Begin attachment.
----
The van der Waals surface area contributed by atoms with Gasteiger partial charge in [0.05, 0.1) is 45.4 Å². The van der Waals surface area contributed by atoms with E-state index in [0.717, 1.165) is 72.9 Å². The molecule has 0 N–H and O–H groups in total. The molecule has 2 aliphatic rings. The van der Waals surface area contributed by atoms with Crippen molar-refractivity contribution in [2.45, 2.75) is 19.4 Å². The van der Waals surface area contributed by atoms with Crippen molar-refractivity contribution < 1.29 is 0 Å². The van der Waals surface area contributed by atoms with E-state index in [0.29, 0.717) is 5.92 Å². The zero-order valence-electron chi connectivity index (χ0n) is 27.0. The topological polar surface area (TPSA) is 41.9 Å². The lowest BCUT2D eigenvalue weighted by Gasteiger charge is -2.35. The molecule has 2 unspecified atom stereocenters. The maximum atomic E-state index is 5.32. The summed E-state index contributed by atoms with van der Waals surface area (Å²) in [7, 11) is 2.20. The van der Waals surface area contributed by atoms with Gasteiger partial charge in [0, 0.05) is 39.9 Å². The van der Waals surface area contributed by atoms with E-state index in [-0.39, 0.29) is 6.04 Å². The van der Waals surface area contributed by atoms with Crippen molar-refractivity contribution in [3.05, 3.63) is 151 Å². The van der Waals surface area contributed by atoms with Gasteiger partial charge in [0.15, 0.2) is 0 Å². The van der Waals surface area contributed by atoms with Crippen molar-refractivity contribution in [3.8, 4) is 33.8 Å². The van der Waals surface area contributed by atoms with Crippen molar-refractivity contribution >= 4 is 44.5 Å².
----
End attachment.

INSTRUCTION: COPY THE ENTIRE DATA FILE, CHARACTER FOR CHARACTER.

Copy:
The van der Waals surface area contributed by atoms with Gasteiger partial charge in [0.05, 0.1) is 45.4 Å². The van der Waals surface area contributed by atoms with E-state index in [0.717, 1.165) is 72.9 Å². The molecule has 0 N–H and O–H groups in total. The molecule has 2 aliphatic rings. The van der Waals surface area contributed by atoms with Crippen molar-refractivity contribution in [2.45, 2.75) is 19.4 Å². The van der Waals surface area contributed by atoms with Crippen molar-refractivity contribution < 1.29 is 0 Å². The van der Waals surface area contributed by atoms with E-state index in [0.29, 0.717) is 5.92 Å². The zero-order valence-electron chi connectivity index (χ0n) is 27.0. The topological polar surface area (TPSA) is 41.9 Å². The lowest BCUT2D eigenvalue weighted by Gasteiger charge is -2.35. The molecule has 2 unspecified atom stereocenters. The maximum atomic E-state index is 5.32. The summed E-state index contributed by atoms with van der Waals surface area (Å²) in [7, 11) is 2.20. The van der Waals surface area contributed by atoms with Gasteiger partial charge in [0, 0.05) is 39.9 Å². The van der Waals surface area contributed by atoms with E-state index in [-0.39, 0.29) is 6.04 Å². The van der Waals surface area contributed by atoms with Crippen molar-refractivity contribution in [3.05, 3.63) is 151 Å². The van der Waals surface area contributed by atoms with Gasteiger partial charge in [0.15, 0.2) is 0 Å². The van der Waals surface area contributed by atoms with Crippen molar-refractivity contribution in [3.8, 4) is 33.8 Å². The van der Waals surface area contributed by atoms with Crippen molar-refractivity contribution >= 4 is 44.5 Å².